Centre development proposal another 'nail in the coffin' for Surrey town

Hersham Centre proposal Cgi (Credit: Quadrant in Elmbridge Council documents)Hersham Centre proposal Cgi (Credit: Quadrant in Elmbridge Council documents)
Hersham Centre proposal Cgi (Credit: Quadrant in Elmbridge Council documents)
Locals fear that the Hersham centre development is “another nail in the coffin” as loss of car parking, reduced independent shops and six-storey buildings will change the village’s character.

Visitors and residents could see a reduction of 97 car park bays from the current 224 which includes both Waitrose customer car park and the council-run New Berry Lane site. Only 127 spaces, including six Blue Badge bays, will be available for visitors and residents.

Elmbridge Council has not agreed to sell the car park, nor are the developers, Quadrant, in negotiations to buy it. The pay and display car park has also been allocated in the draft Local Plan for residential development for more housing units.

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Campaigners have launched a petition in a bid to ‘save Hersham car park’, receiving nearly 2,100 signatures at the time of writing. Losing nearly 100 car parking spaces, locals are worried it would restrict their access to local shops, as well as deterring visitors, causing the independent high street to struggle.

Hersham Green Shopping Centre. From Google Street ViewHersham Green Shopping Centre. From Google Street View
Hersham Green Shopping Centre. From Google Street View

Demolition of five commercial units on the southside of the development will be used to create space for parking. Sites for demolition include: Walton Bathrooms, Focus Dry Cleaning, Moore by Design, Aura Fey and Hersham Pharmacy.

The existing shopping centre and Waitrose food store will be retained and refurbished alongside ten retail units. Local businesses currently occupy 14 of the 15 commercial units available in the centre. Discussions with the retailers about remaining in the centre are already taking place, with the developers stating it “expects” to have space.

Planning documents claim reconfiguring the car park will enhance pedestrian accessibility and experience with natural planting around the site. New cycle spaces and electric vehicle charging points will also be available to encourage sustainable travel.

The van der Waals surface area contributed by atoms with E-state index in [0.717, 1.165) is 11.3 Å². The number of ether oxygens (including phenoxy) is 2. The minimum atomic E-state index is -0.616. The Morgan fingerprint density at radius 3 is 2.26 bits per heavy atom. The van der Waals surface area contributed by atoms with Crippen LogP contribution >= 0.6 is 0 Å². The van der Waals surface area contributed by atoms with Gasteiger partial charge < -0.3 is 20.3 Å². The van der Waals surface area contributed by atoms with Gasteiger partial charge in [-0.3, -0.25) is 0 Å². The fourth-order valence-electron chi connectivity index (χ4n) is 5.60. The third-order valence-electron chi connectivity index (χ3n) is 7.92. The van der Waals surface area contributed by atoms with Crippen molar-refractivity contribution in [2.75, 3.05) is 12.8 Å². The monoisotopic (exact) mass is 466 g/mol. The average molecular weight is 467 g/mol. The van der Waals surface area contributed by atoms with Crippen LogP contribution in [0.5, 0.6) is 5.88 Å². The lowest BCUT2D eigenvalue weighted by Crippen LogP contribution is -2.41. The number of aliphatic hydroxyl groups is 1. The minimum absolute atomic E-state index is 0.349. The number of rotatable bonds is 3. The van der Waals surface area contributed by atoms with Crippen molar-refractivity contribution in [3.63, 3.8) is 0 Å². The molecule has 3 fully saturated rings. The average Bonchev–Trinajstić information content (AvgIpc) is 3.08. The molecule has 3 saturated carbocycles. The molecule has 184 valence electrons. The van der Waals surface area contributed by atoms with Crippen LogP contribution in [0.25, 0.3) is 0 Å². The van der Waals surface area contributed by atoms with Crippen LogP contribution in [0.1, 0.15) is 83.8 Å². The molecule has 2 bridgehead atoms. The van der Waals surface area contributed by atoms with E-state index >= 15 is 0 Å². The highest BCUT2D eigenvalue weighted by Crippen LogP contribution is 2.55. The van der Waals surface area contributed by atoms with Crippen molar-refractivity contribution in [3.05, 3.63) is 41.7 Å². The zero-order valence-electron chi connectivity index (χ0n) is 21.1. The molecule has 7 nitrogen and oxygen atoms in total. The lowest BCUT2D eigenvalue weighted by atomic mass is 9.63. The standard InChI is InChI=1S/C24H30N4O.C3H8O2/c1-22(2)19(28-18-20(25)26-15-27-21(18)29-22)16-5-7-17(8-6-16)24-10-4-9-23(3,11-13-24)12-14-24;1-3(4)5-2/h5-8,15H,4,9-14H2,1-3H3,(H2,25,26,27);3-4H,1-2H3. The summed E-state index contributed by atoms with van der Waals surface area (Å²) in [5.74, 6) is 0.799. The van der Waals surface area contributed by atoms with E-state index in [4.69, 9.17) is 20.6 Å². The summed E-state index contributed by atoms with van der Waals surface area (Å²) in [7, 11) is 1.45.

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Access will be closed off to the site from New Berry Lane for vehicles, restricting transport to Burhill Primary School and the retirement housing accommodation present at the end of the road. Molesey Road is proposed to be the main vehicle access to the site.

Around 600 pupils attend the school, with hundreds of children and parents using the road to get to school. One objector, who owns a local business, said it will become “dangerous” and “certainly contribute to worse childhood health”.

Building on the current Waitrose car park, 109 senior living apartments will be provided on the site. Forecasting 167 people living in the block, only 54 spaces have been set aside for residential parking.

Forming a ‘Z-shaped’ between two blocks, the over-65s residential developments feature an internal courtyard space with a shared garden. Proposed designs show the six-storey block will be pushed back to reveal layered cake development, getting narrower towards the top, to prevent ‘overbearing’.

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Delivering new housing in the borough, planning documents state the development will “allow the release of larger family homes back into the borough’s residential market”. But objectors claim there is an “oversupply” of housing for elderly residents and the size and height of the development “ruin” the character of the small village.

A decision for the proposal is set for June 18, with comments welcomed until April 26.

Planning statement: https://edocs.elmbridge.gov.uk/IAM/IAMCache/4443266/4443266.pdf

Design and Acess Statement: https://edocs.elmbridge.gov.uk/IAM/IAMCache/4444402/4444402.pdf